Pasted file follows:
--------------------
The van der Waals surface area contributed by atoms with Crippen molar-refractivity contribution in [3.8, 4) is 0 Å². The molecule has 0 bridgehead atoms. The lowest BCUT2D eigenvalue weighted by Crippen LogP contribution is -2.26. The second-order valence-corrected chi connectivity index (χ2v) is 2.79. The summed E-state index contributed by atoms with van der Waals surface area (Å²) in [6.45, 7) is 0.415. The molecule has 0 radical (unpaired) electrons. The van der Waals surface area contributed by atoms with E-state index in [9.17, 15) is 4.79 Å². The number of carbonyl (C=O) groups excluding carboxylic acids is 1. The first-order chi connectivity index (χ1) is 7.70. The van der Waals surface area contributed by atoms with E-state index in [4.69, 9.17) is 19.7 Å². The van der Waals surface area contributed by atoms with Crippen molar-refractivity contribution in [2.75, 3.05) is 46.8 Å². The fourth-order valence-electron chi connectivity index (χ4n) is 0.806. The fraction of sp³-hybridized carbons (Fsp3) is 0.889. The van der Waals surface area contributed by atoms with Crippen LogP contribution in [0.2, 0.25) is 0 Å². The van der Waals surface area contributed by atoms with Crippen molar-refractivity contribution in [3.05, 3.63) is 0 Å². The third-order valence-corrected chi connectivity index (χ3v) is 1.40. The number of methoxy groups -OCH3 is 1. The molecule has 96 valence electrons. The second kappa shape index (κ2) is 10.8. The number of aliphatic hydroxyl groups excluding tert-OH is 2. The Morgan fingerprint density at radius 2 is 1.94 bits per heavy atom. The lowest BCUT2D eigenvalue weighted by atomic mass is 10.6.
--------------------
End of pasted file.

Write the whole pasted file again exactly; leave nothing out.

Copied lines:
The van der Waals surface area contributed by atoms with Crippen molar-refractivity contribution in [3.8, 4) is 0 Å². The molecule has 0 bridgehead atoms. The lowest BCUT2D eigenvalue weighted by Crippen LogP contribution is -2.26. The second-order valence-corrected chi connectivity index (χ2v) is 2.79. The summed E-state index contributed by atoms with van der Waals surface area (Å²) in [6.45, 7) is 0.415. The molecule has 0 radical (unpaired) electrons. The van der Waals surface area contributed by atoms with E-state index in [9.17, 15) is 4.79 Å². The number of carbonyl (C=O) groups excluding carboxylic acids is 1. The first-order chi connectivity index (χ1) is 7.70. The van der Waals surface area contributed by atoms with E-state index in [4.69, 9.17) is 19.7 Å². The van der Waals surface area contributed by atoms with Crippen molar-refractivity contribution in [2.75, 3.05) is 46.8 Å². The fourth-order valence-electron chi connectivity index (χ4n) is 0.806. The fraction of sp³-hybridized carbons (Fsp3) is 0.889. The van der Waals surface area contributed by atoms with Crippen LogP contribution in [0.2, 0.25) is 0 Å². The van der Waals surface area contributed by atoms with Crippen molar-refractivity contribution in [3.05, 3.63) is 0 Å². The third-order valence-corrected chi connectivity index (χ3v) is 1.40. The number of methoxy groups -OCH3 is 1. The molecule has 96 valence electrons. The second kappa shape index (κ2) is 10.8. The number of aliphatic hydroxyl groups excluding tert-OH is 2. The Morgan fingerprint density at radius 2 is 1.94 bits per heavy atom. The lowest BCUT2D eigenvalue weighted by atomic mass is 10.6.